No two days in the life of a house detective are the same, and that’s one of many reasons why I love my work. Each new project brings delights – access to interesting and occasionally extraordinary buildings, discovering previously unknown villages and settlements, meeting new people who share an interest in the history of their house, and discovering what they know about their property. That sets the challenge for the next phase of discussing what they would like to find out and mapping out a research plan.
When the research begins there are the visits to the archives, which always generate a frisson of excitement as the first documents arrive to be examined, and I begin constructing the historical evidence of the property’s history. Each new record contributes to the story and raises more questions: was there a connection between successive owners of the property, what caused the rise or fall in the property’s social status, how and why did those tenants end up so far from their original settlement? In searching for clues I may uncover new sources to explore if, for instance, the people connected to the property followed a particular trade or profession.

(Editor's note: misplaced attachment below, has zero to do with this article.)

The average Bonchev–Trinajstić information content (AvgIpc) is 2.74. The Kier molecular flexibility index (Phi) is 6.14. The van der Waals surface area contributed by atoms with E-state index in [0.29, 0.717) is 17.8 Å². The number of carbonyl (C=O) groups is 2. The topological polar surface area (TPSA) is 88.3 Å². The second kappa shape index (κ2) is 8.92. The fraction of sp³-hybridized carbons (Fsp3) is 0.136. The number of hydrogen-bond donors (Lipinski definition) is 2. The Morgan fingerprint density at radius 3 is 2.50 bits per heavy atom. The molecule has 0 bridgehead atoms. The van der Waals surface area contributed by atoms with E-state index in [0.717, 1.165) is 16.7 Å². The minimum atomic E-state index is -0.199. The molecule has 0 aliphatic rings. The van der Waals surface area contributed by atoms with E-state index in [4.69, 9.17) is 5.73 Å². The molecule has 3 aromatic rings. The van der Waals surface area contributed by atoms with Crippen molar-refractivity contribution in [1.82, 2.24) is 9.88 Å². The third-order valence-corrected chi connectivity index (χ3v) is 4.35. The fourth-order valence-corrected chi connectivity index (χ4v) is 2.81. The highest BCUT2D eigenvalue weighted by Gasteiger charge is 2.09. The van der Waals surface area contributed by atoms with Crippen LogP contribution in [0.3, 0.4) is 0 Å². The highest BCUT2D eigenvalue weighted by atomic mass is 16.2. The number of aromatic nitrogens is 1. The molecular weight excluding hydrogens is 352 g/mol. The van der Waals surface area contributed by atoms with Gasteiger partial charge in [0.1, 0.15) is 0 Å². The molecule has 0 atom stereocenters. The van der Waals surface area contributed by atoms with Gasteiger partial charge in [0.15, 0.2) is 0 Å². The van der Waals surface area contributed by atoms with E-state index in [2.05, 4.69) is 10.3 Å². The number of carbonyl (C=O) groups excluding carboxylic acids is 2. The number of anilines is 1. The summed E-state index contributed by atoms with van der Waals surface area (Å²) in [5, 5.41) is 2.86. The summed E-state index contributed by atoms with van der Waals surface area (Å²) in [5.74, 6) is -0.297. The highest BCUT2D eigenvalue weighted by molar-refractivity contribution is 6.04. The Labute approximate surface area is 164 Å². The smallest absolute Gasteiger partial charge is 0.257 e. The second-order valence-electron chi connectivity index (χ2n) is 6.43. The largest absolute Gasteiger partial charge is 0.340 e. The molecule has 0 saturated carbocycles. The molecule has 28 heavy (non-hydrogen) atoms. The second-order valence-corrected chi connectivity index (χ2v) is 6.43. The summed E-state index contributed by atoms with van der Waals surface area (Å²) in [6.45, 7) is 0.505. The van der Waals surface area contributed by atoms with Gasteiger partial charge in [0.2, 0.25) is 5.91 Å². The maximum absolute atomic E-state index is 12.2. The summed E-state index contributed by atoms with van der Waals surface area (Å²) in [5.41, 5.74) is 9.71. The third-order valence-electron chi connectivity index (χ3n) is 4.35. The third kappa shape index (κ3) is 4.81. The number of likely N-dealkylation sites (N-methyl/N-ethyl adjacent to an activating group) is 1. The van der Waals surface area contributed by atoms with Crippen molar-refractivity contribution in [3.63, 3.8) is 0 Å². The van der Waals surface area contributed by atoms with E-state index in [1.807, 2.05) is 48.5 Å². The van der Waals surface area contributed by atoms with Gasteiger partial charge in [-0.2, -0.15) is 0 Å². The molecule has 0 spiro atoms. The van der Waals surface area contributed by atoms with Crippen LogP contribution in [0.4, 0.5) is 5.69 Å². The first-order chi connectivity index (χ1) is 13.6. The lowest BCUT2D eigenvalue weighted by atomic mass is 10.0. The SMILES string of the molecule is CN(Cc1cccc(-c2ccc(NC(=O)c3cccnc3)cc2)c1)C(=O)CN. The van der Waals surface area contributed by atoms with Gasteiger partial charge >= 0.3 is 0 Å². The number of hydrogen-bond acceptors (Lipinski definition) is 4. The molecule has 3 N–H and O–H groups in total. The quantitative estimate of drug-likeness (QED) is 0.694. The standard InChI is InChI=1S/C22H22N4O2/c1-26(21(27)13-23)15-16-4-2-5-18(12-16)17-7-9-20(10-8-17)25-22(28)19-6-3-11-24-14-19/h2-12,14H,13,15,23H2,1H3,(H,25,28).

Questions emerge that require further research, breakthroughs are made in understanding why a particular sequence of events might have occurred, and new insights made into where the next set of clues might be found. Piecing together the story, asking questions and overcoming obstacles are all in a day’s work.
As the story comes together, there’s the fun of planning the structure and content of the history, writing the text and incorporating the images in the book format the client has chosen. Delivering the finished book to my clients is always a pleasure – by this time I feel I know their house well and can share their enjoyment of experiencing its past.This entry was posted in Blog, House detective and tagged archives, building history, documentary records, house detective, old documents, record offices, research